Gracing the Dawn in her solid manifestation is here! I know fans of this fragrance have been waiting quite a long time for this interpretation, thanks so much for your patience. The structure of this perfume follows what is considered a classic Chypre, a french word meaning Cyprus. Perfumes of this family traditionally are defined by notes of oakmoss and animal musk in the base, rose and jasmine at the heart and bergamot or fresh citrus within the top. Since I refrain from using the historical animal ingredients found in traditional natural Chypre perfumes, I created some faux natural accords to mimic civet, castoreum, ambergris and deer musk. There is also a very minuscule amount of Africa stone, the fossilized distilled droppings of a small animal known as a hyrax.
I use the term botanical perfumer to define what I do in the fragrance realm because I have chosen not to use the historical animal ingredients for ethical reasons. All artists find their path in different ways, mine was via the magical duirway of nature and the oak.
I refer to Gracing the Dawn as a violet perfume, although the violet note in the solid version of the fragrance is subtle, it is a more fictional representation. The main scent component of violet flowers comes from the naturally occurring chemical constituent ionones. The natural perfumer has no violet essential oil, C02 extract or absolute. There is a violet leaf absolute but the aroma is not one of the delicate little flowers we all adore. Opting for maximum nature in my fragrances I utilized Orris and a variety of other whole essences to convey the impression of violets. In the liquid version of this fragrance the violet note was further enhanced with a tincture of violet flowers.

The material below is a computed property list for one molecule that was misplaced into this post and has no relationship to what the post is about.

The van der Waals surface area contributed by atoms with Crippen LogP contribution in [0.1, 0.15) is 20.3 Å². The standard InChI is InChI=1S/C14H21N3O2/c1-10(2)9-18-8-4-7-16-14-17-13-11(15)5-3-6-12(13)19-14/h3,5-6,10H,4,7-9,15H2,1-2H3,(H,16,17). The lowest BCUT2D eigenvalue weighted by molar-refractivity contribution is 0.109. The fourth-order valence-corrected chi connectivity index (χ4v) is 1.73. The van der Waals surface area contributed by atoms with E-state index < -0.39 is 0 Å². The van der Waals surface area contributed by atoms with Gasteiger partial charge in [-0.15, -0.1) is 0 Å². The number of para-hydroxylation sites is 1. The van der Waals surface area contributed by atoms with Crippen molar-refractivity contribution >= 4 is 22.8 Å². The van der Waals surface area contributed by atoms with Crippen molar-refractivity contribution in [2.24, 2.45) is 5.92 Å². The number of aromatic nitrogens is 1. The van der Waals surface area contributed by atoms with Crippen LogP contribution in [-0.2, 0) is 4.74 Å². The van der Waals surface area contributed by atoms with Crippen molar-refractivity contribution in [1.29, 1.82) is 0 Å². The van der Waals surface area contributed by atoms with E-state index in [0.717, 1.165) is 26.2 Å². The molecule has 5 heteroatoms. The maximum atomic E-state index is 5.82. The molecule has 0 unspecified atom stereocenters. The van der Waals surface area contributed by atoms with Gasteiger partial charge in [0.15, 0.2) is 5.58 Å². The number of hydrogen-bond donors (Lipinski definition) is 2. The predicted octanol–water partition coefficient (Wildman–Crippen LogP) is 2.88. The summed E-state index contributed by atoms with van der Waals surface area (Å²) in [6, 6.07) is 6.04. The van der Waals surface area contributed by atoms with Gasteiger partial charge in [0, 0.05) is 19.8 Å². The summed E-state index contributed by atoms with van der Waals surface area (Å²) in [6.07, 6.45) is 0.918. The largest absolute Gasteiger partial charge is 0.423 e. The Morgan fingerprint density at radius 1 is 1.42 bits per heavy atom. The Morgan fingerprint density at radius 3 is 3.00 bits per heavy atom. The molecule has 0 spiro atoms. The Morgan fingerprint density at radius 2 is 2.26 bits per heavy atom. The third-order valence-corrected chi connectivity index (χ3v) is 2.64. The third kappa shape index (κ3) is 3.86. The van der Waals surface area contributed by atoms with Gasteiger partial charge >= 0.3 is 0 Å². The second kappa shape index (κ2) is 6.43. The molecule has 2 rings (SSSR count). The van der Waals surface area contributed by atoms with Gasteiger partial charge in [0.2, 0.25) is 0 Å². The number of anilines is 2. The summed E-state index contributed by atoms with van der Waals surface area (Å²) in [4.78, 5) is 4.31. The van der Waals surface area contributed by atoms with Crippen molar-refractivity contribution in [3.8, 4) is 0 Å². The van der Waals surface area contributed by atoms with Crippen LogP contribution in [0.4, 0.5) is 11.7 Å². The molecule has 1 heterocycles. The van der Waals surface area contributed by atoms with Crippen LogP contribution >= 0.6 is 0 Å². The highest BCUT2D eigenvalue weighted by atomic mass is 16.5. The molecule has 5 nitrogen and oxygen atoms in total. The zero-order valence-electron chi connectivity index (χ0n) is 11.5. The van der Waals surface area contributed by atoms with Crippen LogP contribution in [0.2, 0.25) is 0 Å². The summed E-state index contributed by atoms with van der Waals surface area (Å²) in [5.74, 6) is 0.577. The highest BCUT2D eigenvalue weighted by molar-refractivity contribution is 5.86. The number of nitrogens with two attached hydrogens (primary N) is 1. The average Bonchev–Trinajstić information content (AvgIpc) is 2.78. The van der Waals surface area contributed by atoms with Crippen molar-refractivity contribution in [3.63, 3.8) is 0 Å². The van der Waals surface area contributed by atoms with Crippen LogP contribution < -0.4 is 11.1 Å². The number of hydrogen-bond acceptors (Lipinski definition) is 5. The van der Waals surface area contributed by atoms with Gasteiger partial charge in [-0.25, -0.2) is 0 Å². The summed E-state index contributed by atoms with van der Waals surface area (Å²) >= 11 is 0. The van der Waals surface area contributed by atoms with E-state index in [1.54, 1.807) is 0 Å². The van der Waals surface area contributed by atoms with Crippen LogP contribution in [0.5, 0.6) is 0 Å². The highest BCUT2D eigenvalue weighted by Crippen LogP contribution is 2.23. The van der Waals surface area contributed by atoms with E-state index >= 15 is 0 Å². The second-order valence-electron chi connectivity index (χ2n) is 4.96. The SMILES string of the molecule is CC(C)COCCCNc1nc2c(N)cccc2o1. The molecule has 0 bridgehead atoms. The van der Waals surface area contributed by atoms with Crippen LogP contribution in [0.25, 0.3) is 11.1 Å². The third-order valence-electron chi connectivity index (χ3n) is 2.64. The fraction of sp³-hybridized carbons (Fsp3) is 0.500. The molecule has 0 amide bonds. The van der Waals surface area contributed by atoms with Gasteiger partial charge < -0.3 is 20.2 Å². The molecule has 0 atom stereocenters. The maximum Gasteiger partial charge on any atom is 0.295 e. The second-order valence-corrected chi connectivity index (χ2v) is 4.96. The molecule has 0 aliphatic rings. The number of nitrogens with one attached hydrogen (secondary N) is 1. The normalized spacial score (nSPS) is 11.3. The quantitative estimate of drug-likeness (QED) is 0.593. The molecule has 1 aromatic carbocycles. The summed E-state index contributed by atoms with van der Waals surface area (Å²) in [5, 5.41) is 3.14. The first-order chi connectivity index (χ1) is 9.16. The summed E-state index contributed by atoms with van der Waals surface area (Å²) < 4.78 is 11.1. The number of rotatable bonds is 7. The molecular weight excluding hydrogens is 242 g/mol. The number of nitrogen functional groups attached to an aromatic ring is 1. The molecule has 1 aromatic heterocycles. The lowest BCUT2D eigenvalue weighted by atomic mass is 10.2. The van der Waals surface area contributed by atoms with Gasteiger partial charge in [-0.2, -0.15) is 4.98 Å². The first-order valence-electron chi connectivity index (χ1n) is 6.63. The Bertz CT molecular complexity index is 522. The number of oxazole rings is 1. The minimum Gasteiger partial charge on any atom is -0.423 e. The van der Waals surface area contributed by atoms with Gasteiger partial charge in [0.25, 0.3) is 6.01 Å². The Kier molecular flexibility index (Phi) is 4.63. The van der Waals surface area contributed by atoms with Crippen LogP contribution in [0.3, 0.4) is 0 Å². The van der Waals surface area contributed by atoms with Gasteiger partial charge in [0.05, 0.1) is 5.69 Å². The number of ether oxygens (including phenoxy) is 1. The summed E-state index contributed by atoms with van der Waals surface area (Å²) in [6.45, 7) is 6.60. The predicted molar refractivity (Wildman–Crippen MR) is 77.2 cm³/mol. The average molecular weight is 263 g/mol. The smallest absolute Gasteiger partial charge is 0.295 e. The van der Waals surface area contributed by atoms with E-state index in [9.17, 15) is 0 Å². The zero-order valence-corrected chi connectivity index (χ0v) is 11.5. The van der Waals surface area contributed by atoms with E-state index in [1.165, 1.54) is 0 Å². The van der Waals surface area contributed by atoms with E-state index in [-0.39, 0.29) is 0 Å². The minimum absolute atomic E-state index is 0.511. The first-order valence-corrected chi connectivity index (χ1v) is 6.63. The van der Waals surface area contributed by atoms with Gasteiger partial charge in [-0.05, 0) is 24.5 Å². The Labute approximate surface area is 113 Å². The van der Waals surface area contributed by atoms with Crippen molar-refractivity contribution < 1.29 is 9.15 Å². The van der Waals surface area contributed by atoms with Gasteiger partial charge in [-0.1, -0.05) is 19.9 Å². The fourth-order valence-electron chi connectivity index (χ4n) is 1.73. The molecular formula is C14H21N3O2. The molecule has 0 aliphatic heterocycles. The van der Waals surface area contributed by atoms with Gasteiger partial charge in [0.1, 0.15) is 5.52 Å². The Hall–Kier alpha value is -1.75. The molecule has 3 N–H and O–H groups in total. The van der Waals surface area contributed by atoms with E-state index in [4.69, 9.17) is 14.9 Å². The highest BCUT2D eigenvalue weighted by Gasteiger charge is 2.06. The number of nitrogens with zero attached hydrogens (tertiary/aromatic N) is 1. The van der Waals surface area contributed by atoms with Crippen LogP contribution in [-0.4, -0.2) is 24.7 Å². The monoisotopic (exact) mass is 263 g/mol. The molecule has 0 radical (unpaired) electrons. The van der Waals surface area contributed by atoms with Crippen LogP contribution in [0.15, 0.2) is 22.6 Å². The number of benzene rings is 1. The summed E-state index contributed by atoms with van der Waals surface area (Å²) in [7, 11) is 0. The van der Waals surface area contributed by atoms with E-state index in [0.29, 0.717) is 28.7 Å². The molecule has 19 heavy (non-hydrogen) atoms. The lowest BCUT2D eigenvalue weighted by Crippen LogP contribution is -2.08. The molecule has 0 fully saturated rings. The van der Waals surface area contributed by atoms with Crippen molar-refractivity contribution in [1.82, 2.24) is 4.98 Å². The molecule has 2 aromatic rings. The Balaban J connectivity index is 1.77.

It was my intention to release the solid version with an enfleurage of violets, but alas it is not ready yet. Thus, the addition of the precious infusion will come in future editions of the fragrance. The synergy of the solid is almost exact to that of her fragrance liquid counterpart. There are five accords, one of which is contained within another accord. The most complex of these accords is one I call Fern which is so pretty on her own I may release it as a perfume.
Here’s a list of the included essences, which illustrates in the first six ingredients why this perfume is costly:
Opening photo by Roxana Villa, illuminated ©GregSpalenka. Find the Gracing the Dawn Flower of Fortune Cards and the print on etsy.